Partnership brings everyone together

 

APA Musculoskeletal Physiotherapist David Giles and APA Sports Physiotherapist Jamie Phillips graduated together and went straight into private practice. Ten years after they bought their first clinic together, they opened The Injury Hub.

Despite its rural location, The Injury Hub has a physiotherapy team of nine, and includes specialist medical professionals so that patients can access specialist services and treatment without the need to travel to a city. Founders David Giles and Jamie Phillips observed that in the town of Gawler, South Australia, there was the perception of a need for patients to travel to access advanced services in rehabilitation and medical specialisations.

David says ‘it was a vision and goal for us to try and provide a facility that hosted various allied health and medical professionals so that local and surrounding communities would not have to travel to access such services.’

The Injury Hub is 60 minutes from Adelaide city and includes physiotherapists, exercise physiologists, a sports doctor, orthopaedic surgeon, neurosurgeon, masseuse and dietician. David and Jamie decided to introduce specialist services based on a patient-centred perspective.

‘Our physiotherapists are very much guided by best evidence- based practice. When working alongside specialists such as an orthopaedic surgeon, neurosurgeon and sports physician who is willing to trial conservative management, we know that physiotherapy can provide successful conservative management for conditions such as rotator cuff tears, OA hip and knees,’ Jamie says.

The decision was also made from a business perspective because orthopaedic and neurosurgeons are very busy professionals; therefore, physiotherapists working alongside them have organic exposure to their patients.

‘As we know, it is only a small percentage of people seen by a neurosurgeon who actually then go on to having surgery,’ David explains. ‘The remaining patients likely need specific and ongoing conservative management and rehabilitation. We saw this as an opportunity to work alongside these medical professionals, and to be able to offer a high level of conservative treatments for their patients who do not require surgery.’

He adds: ‘Another bonus from having other specialists lease your rooms is that it generates income and helps pay your debt.’

Prior to its development in April of last year, David and Jamie were looking to expand their existing physiotherapy business. They were occupying rooms at the local hospital supplying physiotherapy services for inpatients and outpatients as well as having a separate private clinic located in Gawler.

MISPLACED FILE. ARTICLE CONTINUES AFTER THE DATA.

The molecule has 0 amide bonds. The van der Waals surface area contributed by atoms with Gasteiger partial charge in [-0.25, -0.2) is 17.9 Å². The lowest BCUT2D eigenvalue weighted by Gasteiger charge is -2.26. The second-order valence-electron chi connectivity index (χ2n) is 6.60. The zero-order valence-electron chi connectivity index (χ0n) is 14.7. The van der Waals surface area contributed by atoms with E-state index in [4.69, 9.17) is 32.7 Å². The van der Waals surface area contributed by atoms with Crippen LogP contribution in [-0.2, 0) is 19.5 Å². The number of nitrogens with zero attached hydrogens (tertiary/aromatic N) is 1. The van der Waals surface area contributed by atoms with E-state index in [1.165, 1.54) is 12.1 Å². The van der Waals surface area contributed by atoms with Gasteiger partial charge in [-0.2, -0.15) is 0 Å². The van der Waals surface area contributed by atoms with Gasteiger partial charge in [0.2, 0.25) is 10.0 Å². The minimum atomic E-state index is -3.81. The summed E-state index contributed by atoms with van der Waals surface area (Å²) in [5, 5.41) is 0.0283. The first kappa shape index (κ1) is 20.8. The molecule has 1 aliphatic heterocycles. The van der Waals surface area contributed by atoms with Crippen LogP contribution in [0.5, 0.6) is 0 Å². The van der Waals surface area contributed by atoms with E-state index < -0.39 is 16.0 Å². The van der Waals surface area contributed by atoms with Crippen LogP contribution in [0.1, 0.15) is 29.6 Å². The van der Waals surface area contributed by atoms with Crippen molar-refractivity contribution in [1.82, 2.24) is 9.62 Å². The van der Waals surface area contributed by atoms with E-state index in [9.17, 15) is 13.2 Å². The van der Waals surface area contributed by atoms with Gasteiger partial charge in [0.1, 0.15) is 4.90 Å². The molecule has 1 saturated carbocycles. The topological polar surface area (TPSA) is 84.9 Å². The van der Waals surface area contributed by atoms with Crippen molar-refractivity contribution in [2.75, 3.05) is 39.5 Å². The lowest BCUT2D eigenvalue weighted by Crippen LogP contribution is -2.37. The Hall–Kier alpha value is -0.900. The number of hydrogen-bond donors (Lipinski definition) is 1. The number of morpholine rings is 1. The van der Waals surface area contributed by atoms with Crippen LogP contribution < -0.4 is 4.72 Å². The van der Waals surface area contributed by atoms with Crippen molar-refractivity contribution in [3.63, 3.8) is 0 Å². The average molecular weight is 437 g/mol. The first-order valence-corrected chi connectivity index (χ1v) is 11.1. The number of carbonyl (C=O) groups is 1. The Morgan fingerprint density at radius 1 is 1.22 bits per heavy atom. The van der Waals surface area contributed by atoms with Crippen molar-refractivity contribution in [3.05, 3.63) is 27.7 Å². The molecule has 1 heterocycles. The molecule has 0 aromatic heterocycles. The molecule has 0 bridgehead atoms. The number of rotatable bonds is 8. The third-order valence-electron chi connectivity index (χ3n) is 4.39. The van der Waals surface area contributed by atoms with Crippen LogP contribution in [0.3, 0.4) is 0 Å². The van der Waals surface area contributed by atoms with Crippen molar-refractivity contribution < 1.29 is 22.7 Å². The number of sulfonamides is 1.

They decided they required more space, particularly for gym facilities for Pilates, group classes and rehabilitation equipment, and started looking locally for a suitable facility.

‘Unfortunately, within the local region there was no appropriate space to lease. After a few years of looking, a burnt down property came onto the market that had the potential for development,’ Jamie says. ‘We faced a lot of roadblocks early in the development because the building was on the local heritage list and it had a lot of value within the community. As a result we were restricted in what we could design, the look of the facade and layout. This resulted in an increase in cost and delay in the project. It took three years from initial talks with local council to opening the front door.’

‘Another bonus from having other specialists lease your rooms is that it generates income and helps pay your debt’
DAVID GILES

Another challenge for the pair is attracting staff due to the clinic’s location. Despite being only an hour from Adelaide, David says it is still perceived as too far away for physiotherapists to come to work, so they need to put a lot of time and effort into obtaining their physiotherapists long-term. ‘We have found benefit in providing a fourth-year placement for physiotherapy students, which works from both parties where the student gets to experience our clinic and we get a feel if this student would potentially fit into our team,’ he says.

‘Retaining our staff requires ongoing staff management, providing ongoing professional development opportunities, and creating an environment where staff want to work. This is something which we are also trying to achieve with our experienced staff and newly purpose built clinic.’

Even though building and owning their own clinic has come with its challenges, David and Jamie both agree that they have seen a significant financial benefit. ‘Rent, which was previously an expense to someone else, is now going towards our investment. From a tax perspective, depreciation and other tax deductions have also been able to be claimed, making it a great investment.’

DAVID AND JAMIE’S TOP THREE TIPS

  1. Identify what your local community needs are and what it is missing.
  2. Building relationships with other allied health and medical professionals is pivotal.
  3. When designing your clinic, allow space for growth.
 

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